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W. V. O. Quine (Willard Van Orman Quine) Biography

(1908–2000), (Willard Van Orman Quine), Dear Carnap, Dear Van, A System of Logistic, Mathematical Logic

logical philosophy singular dear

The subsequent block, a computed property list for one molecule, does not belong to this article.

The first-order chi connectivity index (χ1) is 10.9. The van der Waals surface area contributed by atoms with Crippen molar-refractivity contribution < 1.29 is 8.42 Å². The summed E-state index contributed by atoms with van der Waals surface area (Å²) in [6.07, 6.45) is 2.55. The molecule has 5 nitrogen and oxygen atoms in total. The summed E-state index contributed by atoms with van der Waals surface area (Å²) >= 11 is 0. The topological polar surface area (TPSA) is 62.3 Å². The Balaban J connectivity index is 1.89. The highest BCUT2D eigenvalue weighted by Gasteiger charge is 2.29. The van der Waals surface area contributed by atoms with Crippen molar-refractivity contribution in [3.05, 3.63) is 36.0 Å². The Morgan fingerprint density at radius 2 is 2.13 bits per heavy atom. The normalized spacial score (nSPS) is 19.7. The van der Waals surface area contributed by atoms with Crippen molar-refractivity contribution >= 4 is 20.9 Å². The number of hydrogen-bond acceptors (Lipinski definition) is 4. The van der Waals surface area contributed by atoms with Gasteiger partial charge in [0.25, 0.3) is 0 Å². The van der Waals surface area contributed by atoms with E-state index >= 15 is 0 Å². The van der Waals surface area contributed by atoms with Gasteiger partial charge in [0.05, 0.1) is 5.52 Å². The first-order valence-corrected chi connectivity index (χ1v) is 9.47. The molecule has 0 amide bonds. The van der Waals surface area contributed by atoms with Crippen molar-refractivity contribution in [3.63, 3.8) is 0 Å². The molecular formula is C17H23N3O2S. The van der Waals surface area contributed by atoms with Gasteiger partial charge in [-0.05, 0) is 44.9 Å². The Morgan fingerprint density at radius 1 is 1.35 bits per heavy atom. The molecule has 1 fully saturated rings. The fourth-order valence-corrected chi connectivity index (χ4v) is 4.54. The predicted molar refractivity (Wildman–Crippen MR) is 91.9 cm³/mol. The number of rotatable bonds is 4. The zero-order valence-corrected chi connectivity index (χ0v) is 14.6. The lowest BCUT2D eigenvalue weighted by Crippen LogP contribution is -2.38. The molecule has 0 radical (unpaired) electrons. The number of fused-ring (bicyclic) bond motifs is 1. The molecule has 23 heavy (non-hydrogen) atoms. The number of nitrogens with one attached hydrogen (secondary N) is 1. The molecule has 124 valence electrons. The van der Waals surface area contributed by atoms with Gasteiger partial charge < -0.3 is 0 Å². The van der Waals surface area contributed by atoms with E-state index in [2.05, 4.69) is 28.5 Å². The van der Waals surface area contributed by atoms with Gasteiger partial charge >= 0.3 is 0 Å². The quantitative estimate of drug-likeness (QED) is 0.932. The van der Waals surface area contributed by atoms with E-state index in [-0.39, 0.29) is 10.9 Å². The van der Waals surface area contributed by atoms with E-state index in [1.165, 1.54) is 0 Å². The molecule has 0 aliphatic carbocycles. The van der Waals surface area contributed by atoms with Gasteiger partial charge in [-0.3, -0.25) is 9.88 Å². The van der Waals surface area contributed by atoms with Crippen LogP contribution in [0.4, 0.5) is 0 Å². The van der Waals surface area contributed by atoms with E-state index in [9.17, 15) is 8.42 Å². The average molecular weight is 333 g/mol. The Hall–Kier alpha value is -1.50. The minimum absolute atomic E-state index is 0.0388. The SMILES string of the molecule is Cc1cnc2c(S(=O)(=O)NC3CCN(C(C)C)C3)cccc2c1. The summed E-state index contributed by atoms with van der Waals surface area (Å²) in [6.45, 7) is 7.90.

American philosopher, born in Akron, Ohio, educated at Harvard, where he held a succession of appointments throughout his academic career. His doctoral studies were supervised by A. N. Whitehead. In 1932 he visited Vienna, Warsaw, and Prague, where he began a lasting association with Rudolf Carnap; their letters are collected in Dear Carnap, Dear Van (edited by R. Creath, 1990). His early publications, which established him as one of the first American exponents of logical positivism, include A System of Logistic (1934) and Mathematical Logic (1940). His eventual doubts concerning logical positivism's conceptions of meaning led to the critique formulated in ‘Two Dogmas of Empiricism’, an essay reprinted in From a Logical Point of View (1953); acknowledging a debt to Pierre Duhem (18611916), he rejected the grounding of logical analysis in singular terms, affirming that ‘our statements about the world face the tribunal of experience not individually but as a corporate body’. His challenge to the traditional assumptions of philosophy continued in Word and Object (1960), which contained the theory of the ‘indeterminacy of radical translation’; his view that singular concepts have no real power of signification was extended to cast doubt on the convertibility of meaning between languages. His other publications include Ontological Relativity (1969), The Roots of Reference (1974), and The Pursuit of Truth (1989), which sustain his lively and provocative contributions to symbolic logic and the philosophy of language. His informal autobiography The Time of My Life appeared in 1985.

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